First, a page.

This week, Secretary of State Hillary Rodham Clinton returned from travel to Hong Kong, where she addressed “Principles for Prosperity in the Asia Pacific." She said, "...We face a lot of similar challenges today, and we need visionary leaders in both government and business. But those leaders need to be guided by these principles. Whether we're talking about politics or economics, openness, transparency, freedom and fairness stand the test of time."
Ambassador-at-Large for International Religious Freedom Suzan Johnson Cook shared about her experience traveling with Secretary Clinton in Turkey to discuss coordinated international strategies to combat intolerance, discrimination, and violence based on religion or belief. Meanwhile, Ambassador Eric Goosby offered his reflections from the International AIDS Conference in Rome, and what it means for the United States' PEPFAR programs.
Also in Rome, Ambassador Ertharin Cousin participated in an emergency meeting at the UN Food and Agriculture Organization (FAO) called to address the humanitarian crisis in the Horn of Africa. The United States remains concerned by the high malnutrition rates in the Horn of Africa -- particularly in southern and central Somalia and the attendant Somali refugee population. Providing approximately $459 million this fiscal year to help those in need, the United States is one of the largest donors of humanitarian assistance to the region.
On Thursday, July 28, Secretary Clinton joined USAID Administrator Rajiv Shah to deliver remarks at USAID's Saving Lives at Birth Development Exchange Awards Ceremony "77 Inventions That Could Save Moms and Babies." The Secretary highlighted major barriers to saving the lives of mothers and children at birth and addressed how ideas from the March 2011 Grand Challenge for Development aim to accomplish positive changes in this area.
U.S. Embassy Port Moresby's Brian Asmus highlighted “Healthy Women, Healthy Economies," a policy dialogue to identify effective means to improve women's lives and livelihoods, including advancing maternal health, increasing economic opportunities, and leadership training in Pacific island countries.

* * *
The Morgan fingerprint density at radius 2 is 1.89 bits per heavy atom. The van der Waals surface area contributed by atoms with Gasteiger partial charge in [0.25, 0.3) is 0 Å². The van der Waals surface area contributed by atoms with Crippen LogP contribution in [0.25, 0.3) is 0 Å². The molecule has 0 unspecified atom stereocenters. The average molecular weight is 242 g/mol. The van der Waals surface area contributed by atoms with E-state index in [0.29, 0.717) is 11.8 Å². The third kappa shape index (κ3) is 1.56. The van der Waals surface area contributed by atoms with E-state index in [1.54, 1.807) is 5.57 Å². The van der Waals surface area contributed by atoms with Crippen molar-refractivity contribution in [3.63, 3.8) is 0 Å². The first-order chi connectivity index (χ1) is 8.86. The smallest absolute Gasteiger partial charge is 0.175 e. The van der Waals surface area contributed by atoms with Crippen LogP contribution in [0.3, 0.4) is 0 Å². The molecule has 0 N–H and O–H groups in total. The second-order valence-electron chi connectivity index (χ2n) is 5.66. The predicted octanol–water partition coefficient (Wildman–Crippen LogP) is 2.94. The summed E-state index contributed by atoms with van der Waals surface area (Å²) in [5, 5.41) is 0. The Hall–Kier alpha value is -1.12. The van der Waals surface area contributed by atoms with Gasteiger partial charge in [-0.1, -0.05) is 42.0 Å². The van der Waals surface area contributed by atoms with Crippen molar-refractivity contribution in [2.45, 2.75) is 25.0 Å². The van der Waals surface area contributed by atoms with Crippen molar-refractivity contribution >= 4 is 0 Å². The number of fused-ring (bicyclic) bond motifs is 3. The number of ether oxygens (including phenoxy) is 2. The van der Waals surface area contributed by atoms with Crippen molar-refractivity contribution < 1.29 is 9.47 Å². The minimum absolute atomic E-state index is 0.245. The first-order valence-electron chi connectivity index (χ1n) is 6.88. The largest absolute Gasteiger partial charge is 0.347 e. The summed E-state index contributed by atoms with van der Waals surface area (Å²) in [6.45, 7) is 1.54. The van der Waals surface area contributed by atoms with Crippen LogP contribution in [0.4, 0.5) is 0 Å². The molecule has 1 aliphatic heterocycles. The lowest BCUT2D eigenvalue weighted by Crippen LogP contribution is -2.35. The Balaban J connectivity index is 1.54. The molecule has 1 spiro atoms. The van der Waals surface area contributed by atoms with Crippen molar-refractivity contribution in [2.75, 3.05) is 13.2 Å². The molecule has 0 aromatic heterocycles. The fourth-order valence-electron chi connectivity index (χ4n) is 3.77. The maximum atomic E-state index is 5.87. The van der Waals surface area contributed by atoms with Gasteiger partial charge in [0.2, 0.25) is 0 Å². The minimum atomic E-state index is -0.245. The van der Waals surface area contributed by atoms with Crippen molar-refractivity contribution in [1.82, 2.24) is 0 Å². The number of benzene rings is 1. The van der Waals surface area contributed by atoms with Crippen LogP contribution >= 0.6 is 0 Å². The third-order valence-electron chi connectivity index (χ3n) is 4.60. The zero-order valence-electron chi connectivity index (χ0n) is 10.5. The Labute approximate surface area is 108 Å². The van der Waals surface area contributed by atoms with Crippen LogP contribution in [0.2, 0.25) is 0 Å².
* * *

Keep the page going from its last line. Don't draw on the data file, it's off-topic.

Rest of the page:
In Afghanistan, Ambassador Ryan Crocker presented his diplomatic credentials to Afghan President Hamid Karzai at a ceremony at the Presidential Palace. In Pakistan, Ambassador Munter inaugurated a new U.S.-funded mango processing line at Lutfabad Farm while visiting Multan. The Ambassador also joined officials and residents of communities in FATA and Malakand to mark the completion of a U.S. program to improve education in Northwest Pakistan.
In other regional news, while visiting Chennai last week, Secretary Clinton announced a new initiative, Passport to India, which will promote internships for American high school and college students. Also in India, officials from NASA, the National Oceanic and Atmospheric Administration (NOAA), and the State Department's Bureau of Oceans and International Environmental and Scientific Affairs traveled to the headquarters of India's space agency, ISRO, in Banglaore to identify new opportunities for cooperation.
For interested young Americans, Assistant Secretary Esther Brimmer encourages you to learn more about the UN 2011 Young Professionals Program (YPP) Examination and to explore the possibility of working for the United Nations.
In other news, the implementation of the New START Treaty is well underway. Director of the Office of Strategic Affairs Jerry Taylor said, “The successful implementation of this treaty demonstrates one of the bright spots in the U.S.-Russian relationship and is a continuation of the businesslike approach that the U.S. and Russian delegations maintained during the negotiations.”
Finally, I want to congratulate @TravelGov, the U.S. Government's authoritative Twitter account for international travel information, on turning three last week. I'd also like to thank all of our readers for their feedback and comments, and we look forward to hearing from you in the week ahead.